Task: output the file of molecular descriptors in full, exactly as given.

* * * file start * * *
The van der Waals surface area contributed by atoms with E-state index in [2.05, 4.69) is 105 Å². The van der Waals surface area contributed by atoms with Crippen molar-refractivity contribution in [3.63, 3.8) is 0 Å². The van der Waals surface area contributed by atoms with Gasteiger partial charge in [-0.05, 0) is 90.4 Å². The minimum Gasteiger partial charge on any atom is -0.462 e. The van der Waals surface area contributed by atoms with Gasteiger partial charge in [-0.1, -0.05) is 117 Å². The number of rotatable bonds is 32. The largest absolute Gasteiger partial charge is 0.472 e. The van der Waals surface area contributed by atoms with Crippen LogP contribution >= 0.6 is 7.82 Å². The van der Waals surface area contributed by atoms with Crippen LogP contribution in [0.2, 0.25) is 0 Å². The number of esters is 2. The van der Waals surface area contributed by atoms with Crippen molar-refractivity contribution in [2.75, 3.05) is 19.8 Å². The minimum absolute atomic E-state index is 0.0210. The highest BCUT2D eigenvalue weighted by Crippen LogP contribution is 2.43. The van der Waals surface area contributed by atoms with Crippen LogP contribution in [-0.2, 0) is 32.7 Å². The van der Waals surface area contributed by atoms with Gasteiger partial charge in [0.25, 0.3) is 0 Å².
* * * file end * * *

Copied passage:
The van der Waals surface area contributed by atoms with E-state index in [2.05, 4.69) is 105 Å². The van der Waals surface area contributed by atoms with Crippen molar-refractivity contribution in [3.63, 3.8) is 0 Å². The van der Waals surface area contributed by atoms with Gasteiger partial charge in [-0.05, 0) is 90.4 Å². The minimum Gasteiger partial charge on any atom is -0.462 e. The van der Waals surface area contributed by atoms with Gasteiger partial charge in [-0.1, -0.05) is 117 Å². The number of rotatable bonds is 32. The largest absolute Gasteiger partial charge is 0.472 e. The van der Waals surface area contributed by atoms with Crippen LogP contribution >= 0.6 is 7.82 Å². The van der Waals surface area contributed by atoms with Crippen LogP contribution in [0.2, 0.25) is 0 Å². The number of esters is 2. The van der Waals surface area contributed by atoms with Crippen molar-refractivity contribution in [2.75, 3.05) is 19.8 Å². The minimum absolute atomic E-state index is 0.0210. The highest BCUT2D eigenvalue weighted by Crippen LogP contribution is 2.43. The van der Waals surface area contributed by atoms with Crippen LogP contribution in [-0.2, 0) is 32.7 Å². The van der Waals surface area contributed by atoms with Gasteiger partial charge in [0.25, 0.3) is 0 Å².